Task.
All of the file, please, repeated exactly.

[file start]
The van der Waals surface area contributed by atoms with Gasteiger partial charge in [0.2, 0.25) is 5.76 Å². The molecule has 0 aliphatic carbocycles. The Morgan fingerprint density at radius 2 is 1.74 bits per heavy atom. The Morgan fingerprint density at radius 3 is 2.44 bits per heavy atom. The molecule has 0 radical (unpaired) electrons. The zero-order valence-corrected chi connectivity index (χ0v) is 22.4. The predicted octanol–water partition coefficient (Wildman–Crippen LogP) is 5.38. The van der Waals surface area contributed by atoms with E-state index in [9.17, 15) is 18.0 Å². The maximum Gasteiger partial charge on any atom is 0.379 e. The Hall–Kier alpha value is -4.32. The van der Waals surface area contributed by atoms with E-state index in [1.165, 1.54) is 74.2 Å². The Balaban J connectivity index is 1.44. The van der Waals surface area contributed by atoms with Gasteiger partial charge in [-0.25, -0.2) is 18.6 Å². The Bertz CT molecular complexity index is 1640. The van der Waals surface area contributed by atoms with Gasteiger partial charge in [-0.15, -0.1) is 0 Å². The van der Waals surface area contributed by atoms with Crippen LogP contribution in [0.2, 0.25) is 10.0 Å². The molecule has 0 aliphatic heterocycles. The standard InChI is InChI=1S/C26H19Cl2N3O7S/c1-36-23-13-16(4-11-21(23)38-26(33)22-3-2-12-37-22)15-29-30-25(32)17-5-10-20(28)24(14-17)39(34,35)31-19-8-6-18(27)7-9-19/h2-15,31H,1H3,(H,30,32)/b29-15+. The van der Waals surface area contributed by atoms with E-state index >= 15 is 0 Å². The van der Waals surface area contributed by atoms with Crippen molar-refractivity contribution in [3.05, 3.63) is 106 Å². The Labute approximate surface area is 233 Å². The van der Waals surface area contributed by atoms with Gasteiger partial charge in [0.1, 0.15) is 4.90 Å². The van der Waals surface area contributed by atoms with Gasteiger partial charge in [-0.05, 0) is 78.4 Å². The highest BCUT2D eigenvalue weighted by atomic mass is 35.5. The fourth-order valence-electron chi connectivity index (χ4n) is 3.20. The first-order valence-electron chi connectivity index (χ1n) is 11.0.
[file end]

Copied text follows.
The van der Waals surface area contributed by atoms with Gasteiger partial charge in [0.2, 0.25) is 5.76 Å². The molecule has 0 aliphatic carbocycles. The Morgan fingerprint density at radius 2 is 1.74 bits per heavy atom. The Morgan fingerprint density at radius 3 is 2.44 bits per heavy atom. The molecule has 0 radical (unpaired) electrons. The zero-order valence-corrected chi connectivity index (χ0v) is 22.4. The predicted octanol–water partition coefficient (Wildman–Crippen LogP) is 5.38. The van der Waals surface area contributed by atoms with E-state index in [9.17, 15) is 18.0 Å². The maximum Gasteiger partial charge on any atom is 0.379 e. The Hall–Kier alpha value is -4.32. The van der Waals surface area contributed by atoms with E-state index in [1.165, 1.54) is 74.2 Å². The Balaban J connectivity index is 1.44. The van der Waals surface area contributed by atoms with Gasteiger partial charge in [-0.25, -0.2) is 18.6 Å². The Bertz CT molecular complexity index is 1640. The van der Waals surface area contributed by atoms with Gasteiger partial charge in [-0.15, -0.1) is 0 Å². The van der Waals surface area contributed by atoms with Crippen LogP contribution in [0.2, 0.25) is 10.0 Å². The molecule has 0 aliphatic heterocycles. The standard InChI is InChI=1S/C26H19Cl2N3O7S/c1-36-23-13-16(4-11-21(23)38-26(33)22-3-2-12-37-22)15-29-30-25(32)17-5-10-20(28)24(14-17)39(34,35)31-19-8-6-18(27)7-9-19/h2-15,31H,1H3,(H,30,32)/b29-15+. The van der Waals surface area contributed by atoms with E-state index >= 15 is 0 Å². The van der Waals surface area contributed by atoms with Crippen molar-refractivity contribution in [3.05, 3.63) is 106 Å². The Labute approximate surface area is 233 Å². The van der Waals surface area contributed by atoms with Gasteiger partial charge in [0.1, 0.15) is 4.90 Å². The van der Waals surface area contributed by atoms with Gasteiger partial charge in [-0.05, 0) is 78.4 Å². The highest BCUT2D eigenvalue weighted by atomic mass is 35.5. The fourth-order valence-electron chi connectivity index (χ4n) is 3.20. The first-order valence-electron chi connectivity index (χ1n) is 11.0.